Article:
This is most evident in the work of the Community Health Workers at Ray of Hope, both in Kawangware, and upcountry in some of the rural communities supported by Ray of Hope. We worked with three of these Community Health Workers this week; each works at least forty hours a week as a volunteer for Ray of Hope. Their work is tireless. They walk from home to home, offering counseling and medical referrals. They work to address other needs such as hunger. They act as midwives, perform accounting support, and organize the building of schools and wells. When asked why they do this, the response is very matter of fact- there is a need that must be filled for the good of the community.
Much of our work this week is about building community between those served by Ray of Hope in Kenya, and the team from Glide Church. It is about building understanding and sharing knowledge. Our prayer is that the message of hope inspired by the work of Ray of Hope will filter to many more people around the world, and that we each regain the sense of community that many of us have lost.
I was more than a little grouchy by the time I had reached Ray of Hope. The time it took to post the blog meant I had missed breakfast, and most likely tea. Then I caught myself. I had just spent the day before listening to woman after woman talk about how hungry they were, wondering when and how they would have their next meal, and I was grouchy over skipping breakfast. I will remember these women the next time I am inconvenienced by a missed meal.
I spent the day mainly with Josh, Emily (a community health worker from “Upcountry”—western Kenya), and Gideon, the Ray of Hope’s handy man. We painted two rooms in the clinic. Sometimes we worked in silence, the rhythm of our brushes keeping time with one another. Other times, we laughed heartily, enjoying one another’s company.
The evening was an unexpected delight. After a crazy matatu ride across town (when the matatu picked us up at the Guest House, they asked us—Glide folks and RoH staff—where to go. No one knew!), we arrived at a restaurant where the rest of the staff were waiting for us. They were sharing an African feast with us, complete with goat, chicken, ribs, greens, maze with crushed pumpkin leaves, chappo…the food kept coming out, and we shared plates heaped with food, eating only with our fingers. It was a delight, but the fun had only just begun!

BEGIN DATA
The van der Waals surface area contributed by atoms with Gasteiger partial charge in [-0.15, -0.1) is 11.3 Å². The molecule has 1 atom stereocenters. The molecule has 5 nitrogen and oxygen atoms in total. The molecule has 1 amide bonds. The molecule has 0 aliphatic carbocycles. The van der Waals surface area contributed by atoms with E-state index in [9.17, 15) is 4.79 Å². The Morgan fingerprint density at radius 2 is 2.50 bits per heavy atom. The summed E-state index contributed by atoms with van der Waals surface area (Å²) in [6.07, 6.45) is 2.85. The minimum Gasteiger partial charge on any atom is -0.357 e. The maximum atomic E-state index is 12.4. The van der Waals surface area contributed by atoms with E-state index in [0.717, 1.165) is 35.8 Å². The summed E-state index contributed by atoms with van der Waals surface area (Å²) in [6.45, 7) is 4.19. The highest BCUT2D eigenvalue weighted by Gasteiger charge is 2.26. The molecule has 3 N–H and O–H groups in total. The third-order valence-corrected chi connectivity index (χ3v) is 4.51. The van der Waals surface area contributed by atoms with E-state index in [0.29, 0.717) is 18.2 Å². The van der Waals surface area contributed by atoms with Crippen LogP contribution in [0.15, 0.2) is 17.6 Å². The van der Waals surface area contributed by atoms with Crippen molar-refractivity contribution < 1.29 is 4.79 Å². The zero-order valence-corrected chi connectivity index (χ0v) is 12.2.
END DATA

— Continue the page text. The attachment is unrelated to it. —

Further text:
After presenting the RoH staff with gifts of Glide tee shirts and a cash gift for their work, we were taken out dancing to a local club. We all—Glide members and RoH staff—hit the dance floor. It was a night of so much joy! We danced (with the rest of the patrons of the club looking on) and laughed together, solidifying the bonds of friendship we had established. I am going to bed feeling full in body and spirit.
A quick update on the HIV+ boy in the Learning Center who was ill the other day…he did test positive for Malaria, and stomach parasites, but with medication, he was back to school (He has not been told that he is HIV+, as the staff fears he will lose hope if told).
Tonight the Ray of Hope staff took our group to dinner at an outdoor restaurant, where we ate food from Africa…….eating with our hands and sharing off the same plates. True community.
After Pumwani, another long bus ride and walk to another part of Nairobi to the state building where Katie met with an attorney.
The night ended with a very long drive to yet another part of Nairobi for a party with the ROH staff. It was a really fun night with the staff before out last day at ROH. Since we have become family with the staff, they treated us to a Kenyan feast in which we all ate from the same plates: Goat, chicken, spicy tomatoes, maze, potatoes with pumpkin leaves, chappo (bread similar to tortillas) and French fries. It was a celebration of love!